While I’m at it, I’d also like to mention the ending to Gurren Lagann, and I liked how it treated Nia and Simon. Why? Because life is lived by those those who hop, jump, skip and run its length to their ends, and not those who quietly tiptoes towards death. And Nia and Simon sure lived. It may disappoint but it’s honest in its own little deceptive ways, like how the epic montage of the first half of the series leads into ambiguity, a losing-and-finding of purpose for men who only knew how to fight and love, or why this is redemptive for them even if only hardship and heartache await at the end of it all.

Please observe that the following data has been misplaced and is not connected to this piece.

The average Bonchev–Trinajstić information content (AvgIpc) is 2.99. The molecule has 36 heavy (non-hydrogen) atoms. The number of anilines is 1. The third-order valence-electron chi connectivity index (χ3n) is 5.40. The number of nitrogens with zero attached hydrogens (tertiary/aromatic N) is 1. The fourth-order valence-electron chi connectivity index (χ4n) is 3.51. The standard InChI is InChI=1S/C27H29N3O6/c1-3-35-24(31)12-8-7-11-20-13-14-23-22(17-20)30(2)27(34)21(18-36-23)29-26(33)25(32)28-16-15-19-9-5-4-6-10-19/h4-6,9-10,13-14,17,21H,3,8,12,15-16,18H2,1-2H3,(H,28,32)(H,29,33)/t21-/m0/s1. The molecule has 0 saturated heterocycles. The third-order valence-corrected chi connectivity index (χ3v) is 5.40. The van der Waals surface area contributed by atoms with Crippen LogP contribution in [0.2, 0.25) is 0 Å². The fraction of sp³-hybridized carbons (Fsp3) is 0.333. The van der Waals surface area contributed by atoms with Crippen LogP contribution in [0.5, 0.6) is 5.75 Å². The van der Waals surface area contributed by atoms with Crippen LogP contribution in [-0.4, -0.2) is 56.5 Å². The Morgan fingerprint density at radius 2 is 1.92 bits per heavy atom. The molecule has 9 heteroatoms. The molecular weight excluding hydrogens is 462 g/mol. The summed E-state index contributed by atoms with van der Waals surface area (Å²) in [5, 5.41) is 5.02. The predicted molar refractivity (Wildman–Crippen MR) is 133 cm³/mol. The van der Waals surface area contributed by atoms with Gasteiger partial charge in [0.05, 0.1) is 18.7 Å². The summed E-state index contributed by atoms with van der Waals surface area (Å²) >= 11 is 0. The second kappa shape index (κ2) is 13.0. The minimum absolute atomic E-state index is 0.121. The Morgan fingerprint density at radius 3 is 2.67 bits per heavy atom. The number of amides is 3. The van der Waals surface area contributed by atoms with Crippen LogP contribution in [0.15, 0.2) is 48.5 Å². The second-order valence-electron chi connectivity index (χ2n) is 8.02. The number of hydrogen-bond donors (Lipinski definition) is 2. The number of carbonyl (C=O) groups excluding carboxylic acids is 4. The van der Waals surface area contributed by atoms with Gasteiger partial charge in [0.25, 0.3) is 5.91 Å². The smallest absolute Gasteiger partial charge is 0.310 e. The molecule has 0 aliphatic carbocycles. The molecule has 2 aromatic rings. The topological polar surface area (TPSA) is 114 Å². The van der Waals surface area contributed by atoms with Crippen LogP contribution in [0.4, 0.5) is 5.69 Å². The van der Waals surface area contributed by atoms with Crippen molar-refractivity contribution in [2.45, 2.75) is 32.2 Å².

Along the same lines, I’d also like to mention how Gurren Lagann is glowing with a really artificial notion of manliness. I mean if I watch old samurai films, the societal norm of manliness is a much more subtle and tempered concept than this “ROW ROW FIGHT DA POWAH” nonsense, and yet both take that realistic approach towards the fate of a swordsman who outlived his purpose. There’s a beautiful parallel here that I’m not sure if anyone drew–just like the samurai went the way of the past after the modernization of Japan in the Meiji era. I guess, so are childhood dreams that vanishes with adulthood. Fighting robot fantasies have little space in an adult world. People like Simon are not this world would like you to be, this day and age, they are rugged, uncouth, drunk, or act like a loser.